My love and hate relationship with Node.js

post, Mar 30, 2020, on Mitja Felicijan's blog

Previous project I was working on was being coded in Golang. Also was my first project using it. And damn, that was an awesome experience. The whole thing is just superb. From how errors are handled. The C-like way you handle compiling. The way the language is structured making it incredibly versatile and easy to learn.

It may cause some pain for somebody that is not used of using interfaces to map JSON and doing the recompilation all the time. But we have tools like entr and make to fix that.

But we are not here to talk about my undying love for Golang. Only in some way we probably should. It is an excellent example of how modern language should be designed. And because I have used it extensively in the last couple of years this probably taints my views of other languages. And is doing me a great disservice. Nevertheless, here we are.

About two years ago I started flirting with Node.js for a project I started working on. What I wanted was to have things written in a language that is widely used, and we could get additional developers for. As much as Golang is amazing it's really hard to get developers for it. Even now. And after playing around with it for a week I felt in love with the speed of iteration and massive package ecosystem. Do you want SSO? You got it! Do you want some esoteric library for something? There is a strong chance somebody wrote it. It is so extensive that you find yourself evaluating packages based on GitHub stars and number of contributors. You get swallowed by the vanity metrics and that potentially will become the downfall of Node.js.

Because of the sheer amount of choice I often got anxiety when choosing libraries. Will I choose the correct one? Is this library something that will be supported for a foreseeable future or not? I am used of using libraries that are being in development for 10 years plus (Python, C) and that gave me some sort of comfort. And it is probably unfair to Node.js and community to expect same dedication.

Moving forward ... Work started and things were great. Speed of iteration was insane. For some feature that I would need a day in Golang only took me hour or two. I became lazy! Using packages all over the place. Falling into the same trap as others. Packages on top of packages. And npm didn't help at all. The way that the package manager works is just horrendous. And not allowing to have node_modules outside the project is also the stupidest idea ever.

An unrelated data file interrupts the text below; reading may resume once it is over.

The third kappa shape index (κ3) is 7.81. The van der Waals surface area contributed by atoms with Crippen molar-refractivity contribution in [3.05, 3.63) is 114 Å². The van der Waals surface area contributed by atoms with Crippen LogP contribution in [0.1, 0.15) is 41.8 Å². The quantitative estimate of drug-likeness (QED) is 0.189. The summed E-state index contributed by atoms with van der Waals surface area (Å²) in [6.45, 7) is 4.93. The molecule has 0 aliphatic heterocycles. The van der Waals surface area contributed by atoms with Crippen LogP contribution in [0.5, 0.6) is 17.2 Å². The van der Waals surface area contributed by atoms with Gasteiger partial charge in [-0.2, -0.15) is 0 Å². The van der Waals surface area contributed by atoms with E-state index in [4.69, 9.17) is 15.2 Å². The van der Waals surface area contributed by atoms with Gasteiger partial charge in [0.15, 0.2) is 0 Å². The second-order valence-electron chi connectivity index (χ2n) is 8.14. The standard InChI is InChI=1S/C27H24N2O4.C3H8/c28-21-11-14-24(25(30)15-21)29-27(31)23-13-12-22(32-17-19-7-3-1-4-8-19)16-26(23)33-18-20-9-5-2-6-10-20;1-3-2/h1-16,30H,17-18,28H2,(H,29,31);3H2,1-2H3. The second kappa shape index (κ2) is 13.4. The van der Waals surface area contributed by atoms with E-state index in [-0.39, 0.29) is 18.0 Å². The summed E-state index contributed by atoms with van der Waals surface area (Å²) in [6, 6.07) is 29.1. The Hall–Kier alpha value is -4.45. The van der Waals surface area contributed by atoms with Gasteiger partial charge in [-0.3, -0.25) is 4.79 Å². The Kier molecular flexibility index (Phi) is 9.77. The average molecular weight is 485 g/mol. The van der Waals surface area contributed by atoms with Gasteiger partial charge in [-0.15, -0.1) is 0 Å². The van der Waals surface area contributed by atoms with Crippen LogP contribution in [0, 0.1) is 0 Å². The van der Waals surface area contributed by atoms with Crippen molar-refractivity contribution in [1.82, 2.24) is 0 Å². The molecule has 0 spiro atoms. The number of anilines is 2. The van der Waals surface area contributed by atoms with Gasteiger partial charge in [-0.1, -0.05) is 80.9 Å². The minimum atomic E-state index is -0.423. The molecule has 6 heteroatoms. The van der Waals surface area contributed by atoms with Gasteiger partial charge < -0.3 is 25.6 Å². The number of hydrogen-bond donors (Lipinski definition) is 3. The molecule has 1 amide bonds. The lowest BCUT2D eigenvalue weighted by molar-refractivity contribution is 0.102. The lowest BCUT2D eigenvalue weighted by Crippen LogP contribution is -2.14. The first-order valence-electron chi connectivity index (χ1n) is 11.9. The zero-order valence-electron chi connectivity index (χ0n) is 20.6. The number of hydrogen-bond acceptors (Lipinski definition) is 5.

So at that point I started feeling the technical debt that comes with Node.js and the whole ecosystem. What nobody tells you is that structuring large Node.js apps is more problematic than one would think. And going microservice for every single thing is also a bad idea. The amount of networking you introduce with that approach always ends up being a pain in the ass. And I don't even want to go into system administration here. The overhead is insane. Package-lock.json made many days feel like living hell for me. And I would eat the cost of all this if it meant for better development experience. Well, it didn't.

The lack of Typescript support in the interpreter is still mind boggling to me. Why haven't they added native support yet for this is beyond me?! That would have solved so many problems. Lack of type safety became a problem somewhere in the middle of the project where the codebase was sufficiently large enough to present problems. We started adding arguments to functions and there was no way to implicitly define argument types. And because at that point there were a lot of functions, it became impossible to know what each one accepts, development became more and more trial and error based.

I tried implementing Typescript, but that would present a large refactor that we were not willing to do at that point. The benefits were not enough. I also tried Flow - static type checker but implementation was also horrible. What Typescript and Flow forces you is to have src folder and then transpile your code into dist folder and run it with node. WTH is that all about. Why can't this be done in memory or some virtual file system? Why? I see no reason why this couldn't be done like this. But it is what it is. I abandoned all hope for static type checking.

One of the problems that resulted from not having interfaces or types was inability to model out our data from Elasticsearch. I could have done a pedestrian implementation of it, but there must be a better way of doing this without resorting to some hack basically. Or maybe I haven't found a solution, which is also a possibility. I have looked, though. No juice!

Error handling? Is that a joke?

Thank god for await/async. Without it, I would have probably just abandoned the whole thing and went with something else like Python. That's all I am going to say about this :)

I started asking myself a question if Node.js is actually ready to be used in a large scale applications? And this was a totally wrong question. What I should have been asking myself was, how to use Node.js in large scale application. And you don't get this in marketing material for Express or Koa etc. They never tell you this. Making Node.js scale on infrastructure or in codebase is really more of an art than a science. And just like with the whole JavaScript ecosystem:

  • impossible to master,
  • half of your time you work on your tooling,
  • just accept transpilers that convert one code into another (holly smokes),
  • error handling is a joke,
  • standards? What standards?

But on the other hand. As I did, you will also learn to love it. Learn to use it quickly and do impossible things in crazy limited time.

I hate to admit it. But I love Node.js. Dammit, I love it :)

2023 Update: I hate Node.js!

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